Optimizing bash scripts for multi-core processors

Swapping Out to Other Machines

If you aren't satisfied with the efficiencies of parallel processing on a local machine, you can even apply this principle to the network. In that case, a first-level dispatcher could use TCP/IP to talk to multiple second-level dispatchers on various machines. The second-level dispatchers then talk to their local worker processes. This approach is only useful if you have a secure network, of course.


With just a couple of lines of code, you can use the techniques described in this article to parallelize existing shell scripts. Other scripting languages can use this approach; however, some languages offer superior alternatives. For example, Python uses explicit forking (os.fork()) in addition to pipes (os.pipe()), which allows for a low-level solution that is very close to the efficiency of the C programming language.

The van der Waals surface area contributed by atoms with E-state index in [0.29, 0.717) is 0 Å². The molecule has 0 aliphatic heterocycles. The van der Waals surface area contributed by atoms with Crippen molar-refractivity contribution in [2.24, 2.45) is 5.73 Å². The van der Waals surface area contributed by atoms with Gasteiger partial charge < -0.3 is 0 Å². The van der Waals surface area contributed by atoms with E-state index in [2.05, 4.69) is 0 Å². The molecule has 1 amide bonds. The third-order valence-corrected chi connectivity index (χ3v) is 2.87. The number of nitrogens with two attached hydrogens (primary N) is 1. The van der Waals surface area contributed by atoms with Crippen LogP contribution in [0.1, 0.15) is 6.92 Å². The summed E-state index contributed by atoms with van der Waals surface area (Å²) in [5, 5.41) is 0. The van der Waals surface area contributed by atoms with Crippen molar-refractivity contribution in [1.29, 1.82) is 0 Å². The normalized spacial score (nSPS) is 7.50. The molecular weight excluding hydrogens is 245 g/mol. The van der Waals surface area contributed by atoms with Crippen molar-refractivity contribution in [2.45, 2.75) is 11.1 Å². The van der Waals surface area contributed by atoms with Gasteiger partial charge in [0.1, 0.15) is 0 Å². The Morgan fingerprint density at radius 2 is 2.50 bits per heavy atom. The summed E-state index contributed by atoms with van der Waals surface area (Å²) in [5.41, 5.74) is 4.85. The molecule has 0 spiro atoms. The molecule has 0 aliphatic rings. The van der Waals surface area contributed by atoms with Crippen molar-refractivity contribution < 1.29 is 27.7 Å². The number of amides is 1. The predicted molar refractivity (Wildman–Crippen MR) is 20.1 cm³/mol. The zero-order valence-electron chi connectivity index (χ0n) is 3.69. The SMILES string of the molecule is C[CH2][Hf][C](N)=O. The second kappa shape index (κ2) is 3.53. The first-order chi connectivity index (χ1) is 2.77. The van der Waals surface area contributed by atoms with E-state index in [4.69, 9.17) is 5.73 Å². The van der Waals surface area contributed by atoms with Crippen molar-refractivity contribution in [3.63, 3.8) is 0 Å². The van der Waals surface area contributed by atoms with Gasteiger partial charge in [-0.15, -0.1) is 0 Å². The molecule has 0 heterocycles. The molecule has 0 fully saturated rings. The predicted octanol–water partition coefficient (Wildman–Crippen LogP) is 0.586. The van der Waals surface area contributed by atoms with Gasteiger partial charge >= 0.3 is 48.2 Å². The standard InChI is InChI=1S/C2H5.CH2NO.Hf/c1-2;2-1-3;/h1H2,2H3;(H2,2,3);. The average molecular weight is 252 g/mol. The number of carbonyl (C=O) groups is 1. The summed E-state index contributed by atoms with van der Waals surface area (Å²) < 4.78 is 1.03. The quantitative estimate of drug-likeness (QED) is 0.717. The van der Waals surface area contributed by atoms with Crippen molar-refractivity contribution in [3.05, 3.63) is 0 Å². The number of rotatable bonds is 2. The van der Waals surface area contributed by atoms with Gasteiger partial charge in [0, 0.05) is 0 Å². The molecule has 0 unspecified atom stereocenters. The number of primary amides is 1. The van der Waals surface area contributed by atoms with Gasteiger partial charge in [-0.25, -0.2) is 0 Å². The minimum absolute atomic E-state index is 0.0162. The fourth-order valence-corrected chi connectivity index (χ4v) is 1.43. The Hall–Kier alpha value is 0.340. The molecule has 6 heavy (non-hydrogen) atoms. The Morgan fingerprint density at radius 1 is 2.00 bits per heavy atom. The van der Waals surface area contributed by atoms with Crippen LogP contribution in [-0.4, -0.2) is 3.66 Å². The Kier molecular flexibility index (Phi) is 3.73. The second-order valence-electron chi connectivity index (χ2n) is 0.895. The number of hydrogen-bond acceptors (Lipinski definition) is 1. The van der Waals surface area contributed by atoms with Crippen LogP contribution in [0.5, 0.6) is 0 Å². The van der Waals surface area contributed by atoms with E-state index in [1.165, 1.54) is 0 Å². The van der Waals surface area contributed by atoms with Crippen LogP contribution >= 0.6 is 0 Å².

1. Dynamic dispatcher source code: http://www.linux-magazine.com/resources/article_code

The Author

Bernhard Bablok manages a large data warehouse with technical performance data for machines ranging from mainframes to servers at Allianz Shared Infrastructure Services. Besides listening to music, hiking, and biking, Bernhard enjoys anything related to Linux and object-oriented programming.

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